What story are you telling?

We can be our own worst enemies. It’s time to change that habit.

The rural narrative that others are writing about us is just not true. Rural is NOT dying, and they are describing rural based on deficits. Let’s get better about talking about our assets.
Our downtowns have changed not because they are rural but because living in the world has changed. 

Rural population has actually gone up 11% since 1970. Our urban areas are growing wider, not taller. Des Moines, Iowa has spread out to include in the metro West Des Moines, Urbandale, Grimes, Ankeny and many more. Look in your state, do you see the metros spreading out to include what used to be small towns? Wider – not taller.

Too often we tell our stories based on used to, coulda done, and shoulda had. 

We focus on what we didn’t get, what we don’t have and what went wrong. Realize you are not helping to tell your story in a positive light.

If you ask me about Webster City, Iowa I’m going to share about our 6 mile trail that goes out to Briggs Woods Park. I’ll tell you about the movie theater we saved from extinction. You’ll hear about all the new businesses coming to town.

If you ask someone else it is very likely you’ll hear “we used to have the factory, but they left and now we don’t have much.” That is certainly true – they left. But what is not true is the statement we don’t have much. We used to have a factory; we coulda saved it maybe; we shoulda got another factory. These are not stories that welcome newcomers.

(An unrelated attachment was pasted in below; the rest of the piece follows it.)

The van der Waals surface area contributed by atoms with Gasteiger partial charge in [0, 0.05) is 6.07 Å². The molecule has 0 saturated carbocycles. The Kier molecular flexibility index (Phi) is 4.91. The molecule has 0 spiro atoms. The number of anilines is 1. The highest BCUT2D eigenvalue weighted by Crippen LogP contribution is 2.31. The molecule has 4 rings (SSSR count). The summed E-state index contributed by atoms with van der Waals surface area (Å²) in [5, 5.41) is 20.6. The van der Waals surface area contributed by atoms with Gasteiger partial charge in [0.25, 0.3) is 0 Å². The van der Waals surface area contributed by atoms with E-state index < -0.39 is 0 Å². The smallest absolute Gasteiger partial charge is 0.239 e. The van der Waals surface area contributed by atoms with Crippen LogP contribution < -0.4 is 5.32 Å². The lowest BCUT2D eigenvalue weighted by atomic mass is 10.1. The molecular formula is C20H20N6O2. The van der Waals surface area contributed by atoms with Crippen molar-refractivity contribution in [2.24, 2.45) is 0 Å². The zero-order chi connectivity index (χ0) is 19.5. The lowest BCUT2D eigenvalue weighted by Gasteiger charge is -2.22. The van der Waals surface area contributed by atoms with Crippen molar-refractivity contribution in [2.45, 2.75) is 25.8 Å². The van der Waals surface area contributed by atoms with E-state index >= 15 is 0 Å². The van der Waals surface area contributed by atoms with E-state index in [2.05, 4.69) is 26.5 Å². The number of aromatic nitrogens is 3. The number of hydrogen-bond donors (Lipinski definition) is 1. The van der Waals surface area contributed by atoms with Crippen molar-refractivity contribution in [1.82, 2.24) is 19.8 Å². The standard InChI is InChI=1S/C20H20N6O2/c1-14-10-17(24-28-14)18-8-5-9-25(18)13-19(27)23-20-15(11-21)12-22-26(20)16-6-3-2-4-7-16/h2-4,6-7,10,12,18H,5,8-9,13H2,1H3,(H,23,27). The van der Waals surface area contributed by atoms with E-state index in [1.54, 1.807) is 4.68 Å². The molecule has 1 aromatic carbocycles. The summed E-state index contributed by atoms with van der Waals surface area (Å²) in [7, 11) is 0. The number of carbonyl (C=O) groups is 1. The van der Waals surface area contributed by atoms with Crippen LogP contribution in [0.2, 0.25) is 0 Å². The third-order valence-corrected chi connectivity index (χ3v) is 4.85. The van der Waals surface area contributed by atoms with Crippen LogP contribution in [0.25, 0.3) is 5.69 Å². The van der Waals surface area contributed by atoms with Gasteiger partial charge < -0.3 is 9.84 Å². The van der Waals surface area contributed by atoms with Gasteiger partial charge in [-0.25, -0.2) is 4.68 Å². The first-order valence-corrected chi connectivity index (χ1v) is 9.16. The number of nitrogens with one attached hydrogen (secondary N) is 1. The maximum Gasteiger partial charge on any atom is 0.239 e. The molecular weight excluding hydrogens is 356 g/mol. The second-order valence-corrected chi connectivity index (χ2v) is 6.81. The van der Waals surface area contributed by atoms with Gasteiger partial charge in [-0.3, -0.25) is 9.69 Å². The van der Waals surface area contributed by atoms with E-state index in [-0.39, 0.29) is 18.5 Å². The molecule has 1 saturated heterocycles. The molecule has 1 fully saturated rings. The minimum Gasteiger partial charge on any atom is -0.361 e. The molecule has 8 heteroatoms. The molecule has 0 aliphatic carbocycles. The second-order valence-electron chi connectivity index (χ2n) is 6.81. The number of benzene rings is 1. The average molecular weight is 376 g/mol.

If a place is nice place to visit, it’s a nice place to live there.

Let’s start showing our visitors our nice side. What are the good things about your community? Write them down, and share them everywhere. Encourage your friends to talk about the good things. Post them on Facebook.

Can’t find enough nice things to talk about? Look at the nonprofits in your community. Our nonprofits tell the world what we care about, what is important. In my town we focus on mental health, senior care, youth involvement, and building up our downtown. There are more of course, but those are the ones I know for sure about. People volunteer and give to nonprofits in your town, those are the things they care about. Rural leads the world in giving to our own, and making life better for those who need it.

People want to live in small towns for several reasons .

They include; simpler pace of life, safety and security, low housing costs, and the ability to be part of the community. In fact, there is a migration of 30 to 59-year old’s moving into rural areas. How can we get those people to come to our towns?

We expect these newcomers to be ‘part of my group’ and when you don’t notice them you say “well, they’re not in my group.” Newcomers are engaged; however, they are engaged in their interests, not yours! When we do meet these newcomers, we welcome them to the community and then ask them to be part of our groups. Join the Rotary! Join the Lions! Volunteer here!

We are looking for leadership before engagement.

What if we took the time to get to know them first instead of scaring them off? Find out what their interests are and stop asking them to join organizations that require they commit a huge chunk of their time. Invite them to the pancake dinner. Tell them about the music in the park. Let them know what is going on in your town, and find out what they are interested in.

Tell your story in a positive light, and engage with people.